It's something of an odd Tour de France route this year. No Brittany, no Normandy and no Loire. In fact western France has been pretty comprehensively ignored this year, apart from a couple of stages in the south west. So, Agent Triple P's culinary Tour goes into Alsace and the Vosges for the next three stages which is about the only area of France he has never been to, in over fifty years of travelling there.
Our lack of knowledge also applies to the wine and food of the region which is, not surprisingly given it's history, rather Germanic. We struggle with understanding Alsatian and German wines, especially as regards how they are classified and organised regionally. Neither seem very popular in a Britain now largely focussed on new World wines and, in fact, our local Tesco didn't stock any Alsatian wines. This may also have something to do with the fact that these areas are less popular with British wine-loving tourists. Anyway, this is a long-winded way of saying that when we bought the wines to accompany this part of the Tour we had no idea what we were buying.
Stages 9 and 10
These were the first table wines of our vinous Tour, having left the beer and fizz behind in the first seven stages and we spread the two bottles we bought over three stages. Both, at £9.99 and £10.49, were rather more than we usually pay for everyday drinking but, as ever, at this price range, the extra was worth it. The Pinot Blanc from Calvet was quite floral but, oddly, also musky. We had low expectations of it but it was very good. Sainsbury have just dropped it to £6.99 (annoyingly) and it's a bargain at that. The Pinot Gris from Cave de Beblenheim had a lovely straw colour with an unusual smoky taste and rather oily texture. Both were very good but the Pinot Gris just edged it. Splendid!
Now what food could we have to match these wines? Well, it obviously had to be something regional, so we went for that prototypical Alsatian dish choucroute garni. Not having been to the region and had it in situ, we just turned to one of the greatest cookbooks ever written, Mastering the Art of French Cooking (1961) by Simone Beck, Louisette Bertholle and Julia Child. Child used the success of this book to launch her popular TV series in the US. This absolute masterwork is the only French cookbook you will ever need and our copy is very well thumbed indeed.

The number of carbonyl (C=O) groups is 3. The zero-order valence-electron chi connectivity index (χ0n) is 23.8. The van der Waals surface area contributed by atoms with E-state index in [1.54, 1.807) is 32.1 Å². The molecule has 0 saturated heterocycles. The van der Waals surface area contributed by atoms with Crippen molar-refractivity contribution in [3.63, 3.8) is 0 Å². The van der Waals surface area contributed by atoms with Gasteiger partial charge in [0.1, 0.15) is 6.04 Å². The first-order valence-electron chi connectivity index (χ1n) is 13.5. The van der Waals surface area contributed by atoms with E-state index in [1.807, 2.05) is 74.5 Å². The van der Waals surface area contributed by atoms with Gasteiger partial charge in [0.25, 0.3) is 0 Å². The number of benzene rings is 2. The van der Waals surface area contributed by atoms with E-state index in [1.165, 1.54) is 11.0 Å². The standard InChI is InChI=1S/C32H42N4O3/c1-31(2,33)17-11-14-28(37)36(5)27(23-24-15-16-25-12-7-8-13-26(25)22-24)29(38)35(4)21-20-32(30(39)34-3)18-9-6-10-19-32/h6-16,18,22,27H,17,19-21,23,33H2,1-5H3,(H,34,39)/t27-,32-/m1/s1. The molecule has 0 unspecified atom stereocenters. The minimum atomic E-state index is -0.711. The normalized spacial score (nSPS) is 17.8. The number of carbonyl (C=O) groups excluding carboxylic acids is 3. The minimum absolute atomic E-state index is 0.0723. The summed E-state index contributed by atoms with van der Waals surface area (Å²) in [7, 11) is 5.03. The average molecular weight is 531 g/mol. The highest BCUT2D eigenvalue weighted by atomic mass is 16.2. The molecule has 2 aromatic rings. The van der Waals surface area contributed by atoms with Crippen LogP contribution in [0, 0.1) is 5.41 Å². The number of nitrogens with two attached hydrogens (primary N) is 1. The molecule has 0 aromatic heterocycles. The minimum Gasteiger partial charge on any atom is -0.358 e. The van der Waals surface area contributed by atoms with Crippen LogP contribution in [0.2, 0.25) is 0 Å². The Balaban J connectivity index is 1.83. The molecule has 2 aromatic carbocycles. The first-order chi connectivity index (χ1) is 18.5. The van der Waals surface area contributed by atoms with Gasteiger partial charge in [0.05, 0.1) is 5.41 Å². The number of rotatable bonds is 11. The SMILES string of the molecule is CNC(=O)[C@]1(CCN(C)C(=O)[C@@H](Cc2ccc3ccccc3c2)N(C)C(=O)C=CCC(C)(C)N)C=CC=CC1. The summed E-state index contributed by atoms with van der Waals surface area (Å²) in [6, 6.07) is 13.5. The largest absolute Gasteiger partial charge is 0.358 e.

Stages 8 to 10
Anyway, here is our version of the dish. Not ever having had it before it was hard to tell if our approximation of it approached the real thing but it included most of the key ingredients: wine, pork, fat bacon, Frankfurters, smoked sausage, potato, apple, juniper berries and, of course sauerkraut. The fact that it worked perfectly with both wines was probably the best way of telling that it was a success, we think. Served with a good French, wholegrain mustard, of course, we made so much of it that it easily lasted three days!
So, leaving Alsace, the Tour took one of it's transfers for a stage from Besançon to Oyannax through the Jura. We're never going to find a wine from the Jura in a local supermarket, we thought, and we were right. Fortunately, a locla wine shop actually had a wine from the Jura. This was a direct hit too, as the Tour rote passed through Arbois, which is about 25 miles south-west of Besançon. We can't say I have had a wine made from the poulsard grape before and it reminded us of some of the red Swiss wines we used to have in Zurich, which were not that distinctive and equally overpriced. Still, you have to suffer for authenticity, sometimes!
To go with this we had some of the local cheese of the Jura, Comté, which was a typical semi-hard cows milk cheese from the region. Frankly, we needed something a bit lighter after all that Choucroute and sausage and this, which came from Tesco's surprisingly good regional cheese selection, was nicely nutty.
Stage 12 started in the Beaujolais region and we managed another direct hit on the route for this stage as the peloton went over Mont Brouilly, on the slopes of which are grown the grapes for our favourite of the Beaujolais crus. Duboeuf's Beaujolais Nouveau, a brilliant way to sell a usually horrible wine, was always one of the better ones so we thought this was worth a go. It was definitely Beaujolais, without taking the enamel off your teeth. Back in the eighties Agent Triple P and his friends would always drink Beaujolais Nouveau on the third Thursday of November and all the City wine bars would offer it. This seems to be a habit that has almost died out now.
The race finished in Saint-Étienne, from which comes the rather extraordinarily named and interestingly shaped Jesus a l'ancienne sausage, one of the very best cured sausages we have ever had from anywhere. It was perfectly set off by a good helping of cornichons.
Cornichons are not the same as the similarly sized gherkins sold in Britain. The key difference is the vinegar they are in. Cornichons have a very light vinegar flavoured with tarragon and mustard seed. You also usually get a few tiny silverskin onions in the jar too. They are neither as sweet nor as sour as some of the equivalents you get in Britain and the US. They really set off sliced cooked meats and pate perfectly.
Next we whizz across the Northern Rhone and into the Alps, before descending into Provence.